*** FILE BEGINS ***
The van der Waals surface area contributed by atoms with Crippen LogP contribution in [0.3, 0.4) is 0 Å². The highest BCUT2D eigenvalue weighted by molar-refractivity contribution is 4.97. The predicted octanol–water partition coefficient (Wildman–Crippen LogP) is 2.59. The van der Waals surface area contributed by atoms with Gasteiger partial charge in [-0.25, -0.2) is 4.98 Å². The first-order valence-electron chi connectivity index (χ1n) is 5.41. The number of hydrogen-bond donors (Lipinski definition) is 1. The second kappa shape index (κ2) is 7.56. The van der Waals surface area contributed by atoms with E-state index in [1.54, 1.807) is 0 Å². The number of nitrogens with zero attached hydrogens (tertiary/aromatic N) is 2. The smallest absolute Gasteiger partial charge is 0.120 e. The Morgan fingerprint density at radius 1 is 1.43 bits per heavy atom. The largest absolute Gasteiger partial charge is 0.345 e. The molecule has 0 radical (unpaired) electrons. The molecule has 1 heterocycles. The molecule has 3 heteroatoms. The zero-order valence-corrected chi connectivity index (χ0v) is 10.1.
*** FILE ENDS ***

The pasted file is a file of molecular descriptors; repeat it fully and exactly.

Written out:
The van der Waals surface area contributed by atoms with Crippen LogP contribution in [0.3, 0.4) is 0 Å². The highest BCUT2D eigenvalue weighted by molar-refractivity contribution is 4.97. The predicted octanol–water partition coefficient (Wildman–Crippen LogP) is 2.59. The van der Waals surface area contributed by atoms with Gasteiger partial charge in [-0.25, -0.2) is 4.98 Å². The first-order valence-electron chi connectivity index (χ1n) is 5.41. The number of hydrogen-bond donors (Lipinski definition) is 1. The second kappa shape index (κ2) is 7.56. The van der Waals surface area contributed by atoms with E-state index in [1.54, 1.807) is 0 Å². The number of nitrogens with zero attached hydrogens (tertiary/aromatic N) is 2. The smallest absolute Gasteiger partial charge is 0.120 e. The Morgan fingerprint density at radius 1 is 1.43 bits per heavy atom. The largest absolute Gasteiger partial charge is 0.345 e. The molecule has 0 radical (unpaired) electrons. The molecule has 1 heterocycles. The molecule has 3 heteroatoms. The zero-order valence-corrected chi connectivity index (χ0v) is 10.1.